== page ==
by Linda Straker
- Former ambassador Claris Charles briefed Noel last week
- Noel expected to be posted in Havana by middle of February
- Government has begun training people to be appointed as diplomats or to diplomatic missions
Glen Noel served as Minister of State in the Ministries of Housing and Information during the Tillman Thomas–National Democratic Congress (NDC) administration from 2008 to 2013. He will be Grenada’s new ambassador to Cuba.
“Mr Glen Noel, we expect that administrative work that will lead to his posting in Havana will be completed shortly. We expect that by the middle of February, he will be posted in Havana,” Prime Minister Dickon Mitchell disclosed during the year’s first post-cabinet briefing, held on Tuesday, 24 January 2023.
Noel, a former General Secretary of the NDC, and the only publicly named diplomat since the Dickon Mitchell administration assumed office 7 months ago, was last week briefed by former Ambassador Claris Charles. Charles was appointed Grenada’s ambassador to Cuba by the New National Party (NNP) after it won the 2013 General Election, and she officially demitted the post on 21 December 2022.
Prime Minister Mitchell used the post-cabinet briefing to disclose that his government has begun training several people who will soon be appointed as diplomats or to diplomatic missions. “We have begun the first round of training for the persons we intend to name as diplomats. We have not publicly announced them; the first meeting took place last week Wednesday,” he said.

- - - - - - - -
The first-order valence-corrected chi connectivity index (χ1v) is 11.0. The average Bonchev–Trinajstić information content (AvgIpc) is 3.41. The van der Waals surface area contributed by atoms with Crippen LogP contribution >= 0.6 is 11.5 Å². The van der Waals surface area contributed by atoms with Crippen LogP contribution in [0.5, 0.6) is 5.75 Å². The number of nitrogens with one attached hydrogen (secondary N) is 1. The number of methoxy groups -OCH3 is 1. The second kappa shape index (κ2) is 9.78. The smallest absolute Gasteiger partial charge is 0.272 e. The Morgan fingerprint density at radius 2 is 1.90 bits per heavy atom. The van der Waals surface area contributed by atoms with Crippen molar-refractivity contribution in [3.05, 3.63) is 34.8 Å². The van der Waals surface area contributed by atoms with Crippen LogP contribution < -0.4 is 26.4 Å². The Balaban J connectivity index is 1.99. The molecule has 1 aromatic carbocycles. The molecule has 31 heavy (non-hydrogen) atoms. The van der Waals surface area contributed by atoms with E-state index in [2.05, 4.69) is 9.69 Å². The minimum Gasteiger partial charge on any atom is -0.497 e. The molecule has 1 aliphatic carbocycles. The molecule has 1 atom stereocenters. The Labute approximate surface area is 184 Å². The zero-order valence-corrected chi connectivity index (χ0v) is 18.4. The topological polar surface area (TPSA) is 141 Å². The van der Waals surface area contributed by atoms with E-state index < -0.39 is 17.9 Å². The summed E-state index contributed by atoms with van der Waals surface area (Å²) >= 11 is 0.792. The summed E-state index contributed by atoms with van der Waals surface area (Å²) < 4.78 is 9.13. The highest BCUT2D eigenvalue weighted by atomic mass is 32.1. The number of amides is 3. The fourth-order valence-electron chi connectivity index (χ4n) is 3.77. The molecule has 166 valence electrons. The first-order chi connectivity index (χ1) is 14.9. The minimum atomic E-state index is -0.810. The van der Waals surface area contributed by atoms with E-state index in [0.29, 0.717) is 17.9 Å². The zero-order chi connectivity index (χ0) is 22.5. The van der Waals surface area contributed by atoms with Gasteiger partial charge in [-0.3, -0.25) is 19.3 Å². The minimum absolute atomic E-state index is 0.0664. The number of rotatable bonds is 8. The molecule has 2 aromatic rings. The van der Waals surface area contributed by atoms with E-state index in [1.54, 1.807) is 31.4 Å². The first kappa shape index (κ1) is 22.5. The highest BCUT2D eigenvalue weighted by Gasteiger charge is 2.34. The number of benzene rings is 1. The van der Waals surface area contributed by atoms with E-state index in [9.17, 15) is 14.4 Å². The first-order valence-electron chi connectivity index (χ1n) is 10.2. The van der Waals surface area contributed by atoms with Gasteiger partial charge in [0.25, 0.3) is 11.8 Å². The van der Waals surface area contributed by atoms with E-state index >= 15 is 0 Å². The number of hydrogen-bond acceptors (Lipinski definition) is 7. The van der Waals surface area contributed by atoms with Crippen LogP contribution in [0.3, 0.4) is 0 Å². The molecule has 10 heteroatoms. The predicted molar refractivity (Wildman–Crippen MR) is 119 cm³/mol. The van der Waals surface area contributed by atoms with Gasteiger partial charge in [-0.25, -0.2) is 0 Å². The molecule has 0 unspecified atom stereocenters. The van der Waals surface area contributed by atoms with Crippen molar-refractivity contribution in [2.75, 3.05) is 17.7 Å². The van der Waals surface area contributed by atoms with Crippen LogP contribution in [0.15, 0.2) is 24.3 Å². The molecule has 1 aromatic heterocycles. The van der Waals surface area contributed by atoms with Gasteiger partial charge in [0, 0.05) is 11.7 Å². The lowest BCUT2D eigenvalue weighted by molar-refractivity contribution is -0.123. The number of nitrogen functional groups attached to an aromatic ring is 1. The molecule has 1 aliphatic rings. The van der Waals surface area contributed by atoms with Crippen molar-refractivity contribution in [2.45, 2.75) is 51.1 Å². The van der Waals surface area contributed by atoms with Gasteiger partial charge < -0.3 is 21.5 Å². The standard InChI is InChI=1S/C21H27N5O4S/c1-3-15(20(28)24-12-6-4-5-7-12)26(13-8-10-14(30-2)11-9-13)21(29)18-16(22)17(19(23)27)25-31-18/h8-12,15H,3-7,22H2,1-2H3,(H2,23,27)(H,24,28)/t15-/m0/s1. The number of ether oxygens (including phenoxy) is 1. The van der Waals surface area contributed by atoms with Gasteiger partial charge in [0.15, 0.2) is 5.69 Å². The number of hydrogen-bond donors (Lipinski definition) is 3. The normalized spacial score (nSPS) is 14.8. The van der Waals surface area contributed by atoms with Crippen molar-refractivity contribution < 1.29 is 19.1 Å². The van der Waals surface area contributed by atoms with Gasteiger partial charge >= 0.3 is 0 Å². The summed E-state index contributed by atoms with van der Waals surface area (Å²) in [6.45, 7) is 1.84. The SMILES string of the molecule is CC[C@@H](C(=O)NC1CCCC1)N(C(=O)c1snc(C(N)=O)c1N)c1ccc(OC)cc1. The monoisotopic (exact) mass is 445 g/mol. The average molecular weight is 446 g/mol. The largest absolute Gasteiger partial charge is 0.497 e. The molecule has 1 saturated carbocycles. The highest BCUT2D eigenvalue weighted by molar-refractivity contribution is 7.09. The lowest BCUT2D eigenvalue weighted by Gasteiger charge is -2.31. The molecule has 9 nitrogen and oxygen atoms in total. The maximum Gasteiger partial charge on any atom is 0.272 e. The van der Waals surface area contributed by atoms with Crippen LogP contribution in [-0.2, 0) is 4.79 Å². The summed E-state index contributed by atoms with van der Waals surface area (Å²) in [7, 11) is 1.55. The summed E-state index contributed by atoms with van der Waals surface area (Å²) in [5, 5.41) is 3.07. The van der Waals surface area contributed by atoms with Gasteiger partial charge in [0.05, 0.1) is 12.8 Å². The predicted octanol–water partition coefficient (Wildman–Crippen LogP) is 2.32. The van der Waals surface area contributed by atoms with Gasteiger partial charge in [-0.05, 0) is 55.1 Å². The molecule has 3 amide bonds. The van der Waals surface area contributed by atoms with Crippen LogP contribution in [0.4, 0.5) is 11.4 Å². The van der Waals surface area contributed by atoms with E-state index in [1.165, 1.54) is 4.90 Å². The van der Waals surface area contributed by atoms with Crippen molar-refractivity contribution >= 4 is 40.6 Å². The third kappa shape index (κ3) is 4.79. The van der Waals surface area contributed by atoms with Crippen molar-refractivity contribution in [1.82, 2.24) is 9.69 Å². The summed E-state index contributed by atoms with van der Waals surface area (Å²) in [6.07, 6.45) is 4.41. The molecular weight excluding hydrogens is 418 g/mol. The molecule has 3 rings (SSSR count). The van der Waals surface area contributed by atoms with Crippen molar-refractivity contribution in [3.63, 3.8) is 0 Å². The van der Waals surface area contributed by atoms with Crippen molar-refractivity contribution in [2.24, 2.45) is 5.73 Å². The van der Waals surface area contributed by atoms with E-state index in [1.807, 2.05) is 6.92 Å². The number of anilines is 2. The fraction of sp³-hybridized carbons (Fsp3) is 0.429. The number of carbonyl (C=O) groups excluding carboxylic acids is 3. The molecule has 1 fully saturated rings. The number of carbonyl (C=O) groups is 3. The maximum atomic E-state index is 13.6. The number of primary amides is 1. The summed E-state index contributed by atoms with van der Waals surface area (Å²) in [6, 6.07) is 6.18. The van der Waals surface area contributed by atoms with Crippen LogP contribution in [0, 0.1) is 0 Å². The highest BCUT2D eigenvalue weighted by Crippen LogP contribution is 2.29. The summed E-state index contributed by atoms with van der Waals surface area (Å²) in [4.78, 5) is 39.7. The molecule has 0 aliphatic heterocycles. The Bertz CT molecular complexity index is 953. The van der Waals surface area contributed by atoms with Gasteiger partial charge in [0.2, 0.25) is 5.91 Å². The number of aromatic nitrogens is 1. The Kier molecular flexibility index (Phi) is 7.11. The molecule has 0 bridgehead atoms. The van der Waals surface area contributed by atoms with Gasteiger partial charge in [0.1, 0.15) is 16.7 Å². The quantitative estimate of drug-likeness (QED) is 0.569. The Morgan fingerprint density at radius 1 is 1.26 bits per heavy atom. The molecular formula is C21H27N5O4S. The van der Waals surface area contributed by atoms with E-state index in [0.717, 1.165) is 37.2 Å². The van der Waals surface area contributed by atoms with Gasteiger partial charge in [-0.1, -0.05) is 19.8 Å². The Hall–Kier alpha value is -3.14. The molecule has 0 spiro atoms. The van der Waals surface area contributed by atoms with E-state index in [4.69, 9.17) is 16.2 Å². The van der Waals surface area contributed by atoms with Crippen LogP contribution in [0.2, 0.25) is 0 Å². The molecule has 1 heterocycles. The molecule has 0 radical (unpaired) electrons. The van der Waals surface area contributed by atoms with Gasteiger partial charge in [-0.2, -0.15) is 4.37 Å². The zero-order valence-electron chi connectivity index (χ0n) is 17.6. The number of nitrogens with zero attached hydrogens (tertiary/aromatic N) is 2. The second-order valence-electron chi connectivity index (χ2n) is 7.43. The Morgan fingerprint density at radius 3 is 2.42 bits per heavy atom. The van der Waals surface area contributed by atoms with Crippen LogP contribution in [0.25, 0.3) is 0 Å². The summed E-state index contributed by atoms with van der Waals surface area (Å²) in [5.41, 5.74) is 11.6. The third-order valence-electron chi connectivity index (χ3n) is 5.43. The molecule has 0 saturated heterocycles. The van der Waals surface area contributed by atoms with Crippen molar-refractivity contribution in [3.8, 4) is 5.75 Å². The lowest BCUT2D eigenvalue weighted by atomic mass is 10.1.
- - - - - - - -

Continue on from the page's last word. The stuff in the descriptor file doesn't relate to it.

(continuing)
“The reality is we are almost starting from zero, and hence the reason for us taking our time to get this right and that people are not simply thrust into a position where they have no training nor opportunity to ensure that they are clear as to what our expectation is of them,” he added.
“We have to some extent, have persons who are likely to be given such positions. That is why we are having the training. That is why we are having the discussion, and once that is complete, the announcements will be made,” he promised.
Claiming that there is a shortage of Grenadians who are career diplomats, he said that the situation is so severe that it requires identifying and training a new group of people who will be able to serve in diplomatic roles.
“I am going to reiterate; we perhaps have not understood the gravity of what has happened to the diplomatic corps or service in Grenada. Almost 90% of the persons holding diplomatic passports were non-Grenadians, not in any real or significant way affiliated with Grenada, nor resident in Grenada; not in my view attuned to the culture as well as the economic and development needs of the citizens of Grenada,” he said.
“And, so we need to ensure that whoever we appoint as diplomats, the first criteria is being Grenadian — unless we can make an exception — but we need to make sure that persons are trained and understand what diplomacy is about, understands the Government’s policy, understand what we are seeking to get when you are posted to a mission,” said the Prime Minister, who formerly served as the Netherlands Honorary Consul in Grenada.